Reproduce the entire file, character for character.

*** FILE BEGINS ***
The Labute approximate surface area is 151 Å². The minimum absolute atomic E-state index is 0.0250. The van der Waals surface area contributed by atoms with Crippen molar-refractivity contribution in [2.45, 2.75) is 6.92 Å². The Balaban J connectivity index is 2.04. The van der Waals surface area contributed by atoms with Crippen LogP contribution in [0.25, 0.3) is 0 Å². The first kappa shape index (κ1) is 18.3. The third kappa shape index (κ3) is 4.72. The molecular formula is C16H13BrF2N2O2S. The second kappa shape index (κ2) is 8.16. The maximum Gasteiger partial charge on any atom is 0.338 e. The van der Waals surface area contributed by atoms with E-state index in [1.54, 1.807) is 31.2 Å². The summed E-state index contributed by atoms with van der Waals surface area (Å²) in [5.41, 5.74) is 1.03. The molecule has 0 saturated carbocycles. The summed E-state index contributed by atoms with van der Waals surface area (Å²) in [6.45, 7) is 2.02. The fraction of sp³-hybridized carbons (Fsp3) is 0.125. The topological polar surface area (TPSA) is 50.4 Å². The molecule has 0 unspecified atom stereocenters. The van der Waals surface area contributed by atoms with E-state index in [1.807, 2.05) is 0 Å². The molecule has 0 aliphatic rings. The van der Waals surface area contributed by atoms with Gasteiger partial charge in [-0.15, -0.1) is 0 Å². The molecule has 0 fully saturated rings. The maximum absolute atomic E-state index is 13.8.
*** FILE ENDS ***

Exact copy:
The Labute approximate surface area is 151 Å². The minimum absolute atomic E-state index is 0.0250. The van der Waals surface area contributed by atoms with Crippen molar-refractivity contribution in [2.45, 2.75) is 6.92 Å². The Balaban J connectivity index is 2.04. The van der Waals surface area contributed by atoms with Crippen LogP contribution in [0.25, 0.3) is 0 Å². The first kappa shape index (κ1) is 18.3. The third kappa shape index (κ3) is 4.72. The molecular formula is C16H13BrF2N2O2S. The second kappa shape index (κ2) is 8.16. The maximum Gasteiger partial charge on any atom is 0.338 e. The van der Waals surface area contributed by atoms with E-state index in [1.54, 1.807) is 31.2 Å². The summed E-state index contributed by atoms with van der Waals surface area (Å²) in [5.41, 5.74) is 1.03. The molecule has 0 saturated carbocycles. The summed E-state index contributed by atoms with van der Waals surface area (Å²) in [6.45, 7) is 2.02. The fraction of sp³-hybridized carbons (Fsp3) is 0.125. The topological polar surface area (TPSA) is 50.4 Å². The molecule has 0 unspecified atom stereocenters. The van der Waals surface area contributed by atoms with E-state index in [1.807, 2.05) is 0 Å². The molecule has 0 aliphatic rings. The van der Waals surface area contributed by atoms with Gasteiger partial charge in [-0.15, -0.1) is 0 Å². The molecule has 0 fully saturated rings. The maximum absolute atomic E-state index is 13.8.